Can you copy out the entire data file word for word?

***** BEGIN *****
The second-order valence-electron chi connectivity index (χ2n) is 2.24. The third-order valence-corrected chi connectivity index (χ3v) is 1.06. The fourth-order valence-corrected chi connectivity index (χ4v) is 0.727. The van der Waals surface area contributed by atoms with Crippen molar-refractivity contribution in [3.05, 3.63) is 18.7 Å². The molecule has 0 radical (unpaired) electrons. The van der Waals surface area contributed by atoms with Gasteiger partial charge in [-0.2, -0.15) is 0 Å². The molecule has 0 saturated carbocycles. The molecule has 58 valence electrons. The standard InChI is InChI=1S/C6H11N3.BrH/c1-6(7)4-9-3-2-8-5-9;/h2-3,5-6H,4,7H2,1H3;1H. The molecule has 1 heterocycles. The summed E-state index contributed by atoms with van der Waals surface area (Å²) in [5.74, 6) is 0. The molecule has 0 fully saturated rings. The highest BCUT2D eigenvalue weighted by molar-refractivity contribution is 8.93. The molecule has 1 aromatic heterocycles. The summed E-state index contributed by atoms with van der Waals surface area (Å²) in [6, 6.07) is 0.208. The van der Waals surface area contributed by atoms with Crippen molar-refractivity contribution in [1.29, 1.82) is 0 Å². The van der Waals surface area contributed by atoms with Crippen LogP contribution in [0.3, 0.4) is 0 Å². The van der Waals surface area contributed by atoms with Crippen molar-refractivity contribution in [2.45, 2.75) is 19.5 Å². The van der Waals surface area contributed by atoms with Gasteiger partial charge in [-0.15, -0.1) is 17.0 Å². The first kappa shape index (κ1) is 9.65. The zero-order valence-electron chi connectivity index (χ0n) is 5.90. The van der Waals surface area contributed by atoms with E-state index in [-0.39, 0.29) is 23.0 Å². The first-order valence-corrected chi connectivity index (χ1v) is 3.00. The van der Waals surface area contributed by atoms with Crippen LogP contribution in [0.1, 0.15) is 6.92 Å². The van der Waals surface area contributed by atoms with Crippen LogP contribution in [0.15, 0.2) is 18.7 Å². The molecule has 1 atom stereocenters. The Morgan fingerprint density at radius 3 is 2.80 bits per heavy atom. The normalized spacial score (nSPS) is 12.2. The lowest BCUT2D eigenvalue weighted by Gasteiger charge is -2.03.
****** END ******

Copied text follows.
The second-order valence-electron chi connectivity index (χ2n) is 2.24. The third-order valence-corrected chi connectivity index (χ3v) is 1.06. The fourth-order valence-corrected chi connectivity index (χ4v) is 0.727. The van der Waals surface area contributed by atoms with Crippen molar-refractivity contribution in [3.05, 3.63) is 18.7 Å². The molecule has 0 radical (unpaired) electrons. The van der Waals surface area contributed by atoms with Gasteiger partial charge in [-0.2, -0.15) is 0 Å². The molecule has 0 saturated carbocycles. The molecule has 58 valence electrons. The standard InChI is InChI=1S/C6H11N3.BrH/c1-6(7)4-9-3-2-8-5-9;/h2-3,5-6H,4,7H2,1H3;1H. The molecule has 1 heterocycles. The summed E-state index contributed by atoms with van der Waals surface area (Å²) in [5.74, 6) is 0. The molecule has 0 fully saturated rings. The highest BCUT2D eigenvalue weighted by molar-refractivity contribution is 8.93. The molecule has 1 aromatic heterocycles. The summed E-state index contributed by atoms with van der Waals surface area (Å²) in [6, 6.07) is 0.208. The van der Waals surface area contributed by atoms with Crippen molar-refractivity contribution in [1.29, 1.82) is 0 Å². The van der Waals surface area contributed by atoms with Crippen LogP contribution in [0.3, 0.4) is 0 Å². The van der Waals surface area contributed by atoms with Crippen molar-refractivity contribution in [2.45, 2.75) is 19.5 Å². The van der Waals surface area contributed by atoms with Gasteiger partial charge in [-0.15, -0.1) is 17.0 Å². The first kappa shape index (κ1) is 9.65. The zero-order valence-electron chi connectivity index (χ0n) is 5.90. The van der Waals surface area contributed by atoms with E-state index in [-0.39, 0.29) is 23.0 Å². The first-order valence-corrected chi connectivity index (χ1v) is 3.00. The van der Waals surface area contributed by atoms with Crippen LogP contribution in [0.1, 0.15) is 6.92 Å². The van der Waals surface area contributed by atoms with Crippen LogP contribution in [0.15, 0.2) is 18.7 Å². The molecule has 1 atom stereocenters. The Morgan fingerprint density at radius 3 is 2.80 bits per heavy atom. The normalized spacial score (nSPS) is 12.2. The lowest BCUT2D eigenvalue weighted by Gasteiger charge is -2.03.